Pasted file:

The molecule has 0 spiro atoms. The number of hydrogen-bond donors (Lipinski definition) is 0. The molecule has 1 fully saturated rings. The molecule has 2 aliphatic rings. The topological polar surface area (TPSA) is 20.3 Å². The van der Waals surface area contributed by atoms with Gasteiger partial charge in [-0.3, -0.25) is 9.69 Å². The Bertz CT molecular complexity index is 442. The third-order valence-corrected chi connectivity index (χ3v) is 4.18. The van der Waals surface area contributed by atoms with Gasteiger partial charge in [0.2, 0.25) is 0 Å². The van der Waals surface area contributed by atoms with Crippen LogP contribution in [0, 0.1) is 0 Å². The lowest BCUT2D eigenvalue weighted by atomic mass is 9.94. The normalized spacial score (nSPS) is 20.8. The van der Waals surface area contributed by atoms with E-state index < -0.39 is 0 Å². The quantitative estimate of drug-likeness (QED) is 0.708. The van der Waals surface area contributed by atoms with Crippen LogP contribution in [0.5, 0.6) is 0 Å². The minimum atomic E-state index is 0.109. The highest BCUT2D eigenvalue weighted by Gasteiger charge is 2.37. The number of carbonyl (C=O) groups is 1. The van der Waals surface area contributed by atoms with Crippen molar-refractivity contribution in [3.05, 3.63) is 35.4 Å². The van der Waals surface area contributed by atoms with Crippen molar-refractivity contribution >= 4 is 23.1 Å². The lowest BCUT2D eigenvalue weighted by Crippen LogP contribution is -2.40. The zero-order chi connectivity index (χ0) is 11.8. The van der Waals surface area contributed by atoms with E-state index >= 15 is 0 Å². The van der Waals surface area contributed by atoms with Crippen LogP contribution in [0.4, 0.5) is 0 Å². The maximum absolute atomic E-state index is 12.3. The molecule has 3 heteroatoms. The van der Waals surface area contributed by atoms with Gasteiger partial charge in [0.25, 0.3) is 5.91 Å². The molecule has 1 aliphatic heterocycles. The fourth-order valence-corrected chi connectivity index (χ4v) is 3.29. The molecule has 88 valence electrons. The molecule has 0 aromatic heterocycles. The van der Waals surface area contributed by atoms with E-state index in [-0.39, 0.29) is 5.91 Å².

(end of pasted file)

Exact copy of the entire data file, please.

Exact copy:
The molecule has 0 spiro atoms. The number of hydrogen-bond donors (Lipinski definition) is 0. The molecule has 1 fully saturated rings. The molecule has 2 aliphatic rings. The topological polar surface area (TPSA) is 20.3 Å². The van der Waals surface area contributed by atoms with Gasteiger partial charge in [-0.3, -0.25) is 9.69 Å². The Bertz CT molecular complexity index is 442. The third-order valence-corrected chi connectivity index (χ3v) is 4.18. The van der Waals surface area contributed by atoms with Gasteiger partial charge in [0.2, 0.25) is 0 Å². The van der Waals surface area contributed by atoms with Crippen LogP contribution in [0, 0.1) is 0 Å². The lowest BCUT2D eigenvalue weighted by atomic mass is 9.94. The normalized spacial score (nSPS) is 20.8. The van der Waals surface area contributed by atoms with E-state index < -0.39 is 0 Å². The quantitative estimate of drug-likeness (QED) is 0.708. The van der Waals surface area contributed by atoms with Crippen LogP contribution in [0.5, 0.6) is 0 Å². The minimum atomic E-state index is 0.109. The highest BCUT2D eigenvalue weighted by Gasteiger charge is 2.37. The number of carbonyl (C=O) groups is 1. The van der Waals surface area contributed by atoms with Crippen molar-refractivity contribution in [3.05, 3.63) is 35.4 Å². The van der Waals surface area contributed by atoms with Crippen molar-refractivity contribution >= 4 is 23.1 Å². The lowest BCUT2D eigenvalue weighted by Crippen LogP contribution is -2.40. The zero-order chi connectivity index (χ0) is 11.8. The van der Waals surface area contributed by atoms with E-state index >= 15 is 0 Å². The van der Waals surface area contributed by atoms with Crippen LogP contribution in [0.4, 0.5) is 0 Å². The maximum absolute atomic E-state index is 12.3. The molecule has 3 heteroatoms. The van der Waals surface area contributed by atoms with Gasteiger partial charge in [0.25, 0.3) is 5.91 Å². The molecule has 1 aliphatic heterocycles. The fourth-order valence-corrected chi connectivity index (χ4v) is 3.29. The molecule has 88 valence electrons. The molecule has 0 aromatic heterocycles. The van der Waals surface area contributed by atoms with E-state index in [-0.39, 0.29) is 5.91 Å².